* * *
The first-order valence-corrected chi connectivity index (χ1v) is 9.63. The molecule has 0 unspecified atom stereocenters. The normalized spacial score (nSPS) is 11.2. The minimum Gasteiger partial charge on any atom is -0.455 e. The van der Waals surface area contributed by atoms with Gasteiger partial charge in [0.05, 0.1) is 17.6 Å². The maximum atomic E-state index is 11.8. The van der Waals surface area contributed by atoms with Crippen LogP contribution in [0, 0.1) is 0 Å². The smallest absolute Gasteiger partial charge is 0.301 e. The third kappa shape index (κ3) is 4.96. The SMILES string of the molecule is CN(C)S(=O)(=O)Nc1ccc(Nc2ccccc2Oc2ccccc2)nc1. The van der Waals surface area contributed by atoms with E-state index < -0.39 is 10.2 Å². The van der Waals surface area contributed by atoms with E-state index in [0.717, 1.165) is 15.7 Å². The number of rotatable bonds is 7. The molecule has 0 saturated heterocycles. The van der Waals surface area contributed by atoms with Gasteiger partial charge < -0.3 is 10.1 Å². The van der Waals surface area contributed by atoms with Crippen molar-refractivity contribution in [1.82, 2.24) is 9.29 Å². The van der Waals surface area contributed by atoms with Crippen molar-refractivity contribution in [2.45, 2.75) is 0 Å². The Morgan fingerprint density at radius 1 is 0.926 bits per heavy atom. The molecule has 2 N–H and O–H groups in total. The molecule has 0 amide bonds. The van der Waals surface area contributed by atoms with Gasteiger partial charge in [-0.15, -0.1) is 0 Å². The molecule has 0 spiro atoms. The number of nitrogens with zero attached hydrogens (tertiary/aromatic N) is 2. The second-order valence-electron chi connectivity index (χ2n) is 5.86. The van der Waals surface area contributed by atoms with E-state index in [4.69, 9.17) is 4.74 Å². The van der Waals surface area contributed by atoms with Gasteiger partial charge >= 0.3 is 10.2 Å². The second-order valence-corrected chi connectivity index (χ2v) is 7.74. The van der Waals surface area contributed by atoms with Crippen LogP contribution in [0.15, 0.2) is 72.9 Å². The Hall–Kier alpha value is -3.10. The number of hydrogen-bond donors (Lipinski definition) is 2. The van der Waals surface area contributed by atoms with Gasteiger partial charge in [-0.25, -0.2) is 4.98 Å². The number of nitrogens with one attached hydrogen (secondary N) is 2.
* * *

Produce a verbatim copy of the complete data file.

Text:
The first-order valence-corrected chi connectivity index (χ1v) is 9.63. The molecule has 0 unspecified atom stereocenters. The normalized spacial score (nSPS) is 11.2. The minimum Gasteiger partial charge on any atom is -0.455 e. The van der Waals surface area contributed by atoms with Gasteiger partial charge in [0.05, 0.1) is 17.6 Å². The maximum atomic E-state index is 11.8. The van der Waals surface area contributed by atoms with Crippen LogP contribution in [0, 0.1) is 0 Å². The smallest absolute Gasteiger partial charge is 0.301 e. The third kappa shape index (κ3) is 4.96. The SMILES string of the molecule is CN(C)S(=O)(=O)Nc1ccc(Nc2ccccc2Oc2ccccc2)nc1. The van der Waals surface area contributed by atoms with E-state index < -0.39 is 10.2 Å². The van der Waals surface area contributed by atoms with E-state index in [0.717, 1.165) is 15.7 Å². The number of rotatable bonds is 7. The molecule has 0 saturated heterocycles. The van der Waals surface area contributed by atoms with Gasteiger partial charge < -0.3 is 10.1 Å². The van der Waals surface area contributed by atoms with Crippen molar-refractivity contribution in [1.82, 2.24) is 9.29 Å². The van der Waals surface area contributed by atoms with Crippen molar-refractivity contribution in [2.45, 2.75) is 0 Å². The Morgan fingerprint density at radius 1 is 0.926 bits per heavy atom. The molecule has 2 N–H and O–H groups in total. The molecule has 0 amide bonds. The van der Waals surface area contributed by atoms with Gasteiger partial charge in [-0.15, -0.1) is 0 Å². The molecule has 0 spiro atoms. The number of nitrogens with zero attached hydrogens (tertiary/aromatic N) is 2. The second-order valence-electron chi connectivity index (χ2n) is 5.86. The van der Waals surface area contributed by atoms with E-state index in [4.69, 9.17) is 4.74 Å². The van der Waals surface area contributed by atoms with Gasteiger partial charge >= 0.3 is 10.2 Å². The second-order valence-corrected chi connectivity index (χ2v) is 7.74. The van der Waals surface area contributed by atoms with Crippen LogP contribution in [0.15, 0.2) is 72.9 Å². The Hall–Kier alpha value is -3.10. The number of hydrogen-bond donors (Lipinski definition) is 2. The van der Waals surface area contributed by atoms with Gasteiger partial charge in [-0.25, -0.2) is 4.98 Å². The number of nitrogens with one attached hydrogen (secondary N) is 2.